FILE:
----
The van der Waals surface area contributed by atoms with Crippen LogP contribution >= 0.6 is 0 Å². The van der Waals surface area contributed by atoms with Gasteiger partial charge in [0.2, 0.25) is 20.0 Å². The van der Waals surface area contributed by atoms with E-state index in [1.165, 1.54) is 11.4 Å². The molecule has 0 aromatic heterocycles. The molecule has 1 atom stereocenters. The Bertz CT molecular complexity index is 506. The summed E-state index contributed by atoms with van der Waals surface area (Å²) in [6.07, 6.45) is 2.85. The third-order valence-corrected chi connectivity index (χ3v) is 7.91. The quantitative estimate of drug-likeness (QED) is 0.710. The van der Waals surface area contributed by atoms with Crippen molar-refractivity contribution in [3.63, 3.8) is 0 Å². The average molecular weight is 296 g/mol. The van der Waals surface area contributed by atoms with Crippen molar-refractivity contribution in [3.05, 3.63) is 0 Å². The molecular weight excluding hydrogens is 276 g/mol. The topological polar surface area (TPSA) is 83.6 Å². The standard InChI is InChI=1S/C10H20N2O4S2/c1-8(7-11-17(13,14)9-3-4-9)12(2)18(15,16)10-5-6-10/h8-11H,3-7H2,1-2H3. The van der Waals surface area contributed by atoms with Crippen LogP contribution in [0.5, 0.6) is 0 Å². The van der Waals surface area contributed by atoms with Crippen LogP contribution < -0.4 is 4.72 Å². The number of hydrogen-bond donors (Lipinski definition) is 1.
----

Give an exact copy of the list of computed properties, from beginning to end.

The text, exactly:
The van der Waals surface area contributed by atoms with Crippen LogP contribution >= 0.6 is 0 Å². The van der Waals surface area contributed by atoms with Gasteiger partial charge in [0.2, 0.25) is 20.0 Å². The van der Waals surface area contributed by atoms with E-state index in [1.165, 1.54) is 11.4 Å². The molecule has 0 aromatic heterocycles. The molecule has 1 atom stereocenters. The Bertz CT molecular complexity index is 506. The summed E-state index contributed by atoms with van der Waals surface area (Å²) in [6.07, 6.45) is 2.85. The third-order valence-corrected chi connectivity index (χ3v) is 7.91. The quantitative estimate of drug-likeness (QED) is 0.710. The van der Waals surface area contributed by atoms with Crippen molar-refractivity contribution in [3.63, 3.8) is 0 Å². The average molecular weight is 296 g/mol. The van der Waals surface area contributed by atoms with Crippen molar-refractivity contribution in [3.05, 3.63) is 0 Å². The molecular weight excluding hydrogens is 276 g/mol. The topological polar surface area (TPSA) is 83.6 Å². The standard InChI is InChI=1S/C10H20N2O4S2/c1-8(7-11-17(13,14)9-3-4-9)12(2)18(15,16)10-5-6-10/h8-11H,3-7H2,1-2H3. The van der Waals surface area contributed by atoms with Crippen LogP contribution in [0.5, 0.6) is 0 Å². The van der Waals surface area contributed by atoms with Crippen LogP contribution < -0.4 is 4.72 Å². The number of hydrogen-bond donors (Lipinski definition) is 1.